“This will be the most important election in our lifetimes — and the stakes couldn’t be higher. Donald Trump and Mike Pence have spent every day of the last three years attacking LGBTQ people and the diverse communities to which we belong: immigrant communities, communities of color, the transgender community, women and religious minorities. Mayor Pete is the best candidate to take on Donald Trump, win back the White House and help lead the fight to create a world that is healthy, just and fully equal for all LGBTQ people.

“While we did not endorse Mayor Pete simply because he’s gay, the historic nature of his candidacy has already had a transformational impact on the LGBTQ community. Electing the first openly LGBTQ president will send a message to millions of LGBTQ youth across the country that no dreams are too big and no leadership position is too high.

“The challenges we face are great. But with the power of hope and a bold, progressive vision for the future, there is nothing we cannot achieve. We’re ready to roll up our sleeves and get to work.”

In particular, Equality California and Silver State Equality were impressed by Mayor Buttigieg’s comprehensive plan to end the HIV epidemic by 2030, his understanding that making schools safe and supportive requires bold investments in teacher training and mentorship programs for LGBTQ students, his specific policy and funding priorities to protect and empower the transgender community, his plan to transform the criminal legal system into one that truly promotes justice and instead of one that furthers racial injustice and his proposals for fixing our broken immigration system by protecting refugees and asylum seekers and providing millions of LGBTQ undocumented people, their friends and family with a pathway to citizenship.

Mayor Pete Buttigieg released the following statement in reaction to Equality California and Silver State Equality’s endorsement:

“I’m honored to receive the endorsements of Equality California and Silver State Equality, two organizations that have been unrelenting in their fight for LGBTQ+ people and our push for full equality. My campaign is based around a shared future of belonging for all Americans, no matter their sexual orientation or gender identity. President Trump’s attacks on the LGBTQ+ community, especially our trans members, have shown us that the fight for equal rights did not end with marriage equality. I will be the President to continue that fight for equality for all Americans.”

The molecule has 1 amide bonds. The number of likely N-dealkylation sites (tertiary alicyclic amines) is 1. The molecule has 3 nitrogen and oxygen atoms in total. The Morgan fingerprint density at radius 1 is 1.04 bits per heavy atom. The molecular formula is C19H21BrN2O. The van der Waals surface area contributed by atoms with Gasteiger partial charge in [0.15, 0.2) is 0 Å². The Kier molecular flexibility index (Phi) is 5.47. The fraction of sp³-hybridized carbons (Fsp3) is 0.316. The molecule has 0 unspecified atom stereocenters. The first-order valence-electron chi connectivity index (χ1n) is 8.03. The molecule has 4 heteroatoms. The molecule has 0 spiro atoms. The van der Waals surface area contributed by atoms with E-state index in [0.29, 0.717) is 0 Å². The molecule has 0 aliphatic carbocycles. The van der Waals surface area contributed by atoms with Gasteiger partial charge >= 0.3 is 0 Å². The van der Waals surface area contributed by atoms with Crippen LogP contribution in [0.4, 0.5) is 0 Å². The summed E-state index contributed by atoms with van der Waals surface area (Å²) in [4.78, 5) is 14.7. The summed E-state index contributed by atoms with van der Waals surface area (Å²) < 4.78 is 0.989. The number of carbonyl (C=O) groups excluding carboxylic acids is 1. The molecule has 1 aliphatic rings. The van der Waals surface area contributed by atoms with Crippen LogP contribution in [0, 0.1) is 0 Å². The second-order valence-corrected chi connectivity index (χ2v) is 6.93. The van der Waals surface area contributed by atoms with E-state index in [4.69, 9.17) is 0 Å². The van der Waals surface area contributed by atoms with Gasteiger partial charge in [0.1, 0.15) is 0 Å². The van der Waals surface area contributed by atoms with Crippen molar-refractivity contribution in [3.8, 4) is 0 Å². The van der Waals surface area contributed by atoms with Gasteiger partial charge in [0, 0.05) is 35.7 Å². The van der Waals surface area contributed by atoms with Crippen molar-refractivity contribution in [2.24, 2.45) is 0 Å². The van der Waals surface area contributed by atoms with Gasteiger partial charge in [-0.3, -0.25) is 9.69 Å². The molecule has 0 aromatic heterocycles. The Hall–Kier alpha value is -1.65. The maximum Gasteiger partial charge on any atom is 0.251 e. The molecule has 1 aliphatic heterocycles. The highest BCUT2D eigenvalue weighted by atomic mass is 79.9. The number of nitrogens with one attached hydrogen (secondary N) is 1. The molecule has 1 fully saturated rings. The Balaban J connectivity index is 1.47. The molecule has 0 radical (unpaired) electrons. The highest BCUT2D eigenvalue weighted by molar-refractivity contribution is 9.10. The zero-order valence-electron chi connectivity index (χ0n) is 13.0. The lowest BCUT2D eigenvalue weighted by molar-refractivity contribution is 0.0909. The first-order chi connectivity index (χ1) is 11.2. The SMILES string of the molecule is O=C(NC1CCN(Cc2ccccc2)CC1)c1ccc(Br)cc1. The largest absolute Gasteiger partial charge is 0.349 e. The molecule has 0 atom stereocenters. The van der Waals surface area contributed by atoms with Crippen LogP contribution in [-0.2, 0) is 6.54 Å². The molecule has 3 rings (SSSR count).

Every top tier 2020 presidential candidate sought Equality California and Silver State Equality’s endorsement — a testament to the LGBTQ community’s role as a key voting bloc in California and Nevada, both important early states, and across the country. The Trump-Pence Administration is an existential threat to the LGBTQ community and the diverse communities to which LGBTQ people belong, and Equality California and Silver State Equality’s top priority in 2020 will be defeating Donald Trump and Mike Pence and putting a pro-equality president back in the White House. Both organizations have committed to supporting the Democratic nominee in the 2020 general election.

Although Equality California and Silver State Equality determined that Mayor Pete presented the boldest, most comprehensive plan for full, lived LGBTQ equality and is the best candidate to take on Donald Trump and win, the organizations were also impressed by Senator Elizabeth Warren and Tom Steyer, who both have extremely strong, compelling pro-equality policy agendas and participated in robust interviews with the joint presidential endorsement committee. Vice President Joe Biden, Senator Bernie Sanders, Mayor Michael Bloomberg and Andrew Yang also submitted questionnaires outlining their strong support for LGBTQ civil rights and social justice.

Prior to dropping out of the race, Senator Kamala Harris participated in Equality California and Silver State Equality’s endorsement process, submitted an extremely strong, compelling questionnaire and participated in events with Equality California. After two decades of working with her, Equality California has immense respect and admiration for Senator Harris, and LGBTQ Californians are lucky to have her fighting for civil rights and social justice in the U.S. Senate.

2020 will be one of the most consequential election years for LGBTQ people in modern American history, and Equality California and Silver State Equality plan to run substantial get out the vote efforts in elections up and down the ballot. In 2018, Equality California ran a robust statewide get-out-the-vote campaign to educate and mobilize pro-equality voters in California’s primary and general elections, helping to win crucial swing districts and flip control of the U.S. House of Representatives.

For a full list of Equality California’s 2020 endorsements to date, visit eqca.org/elections.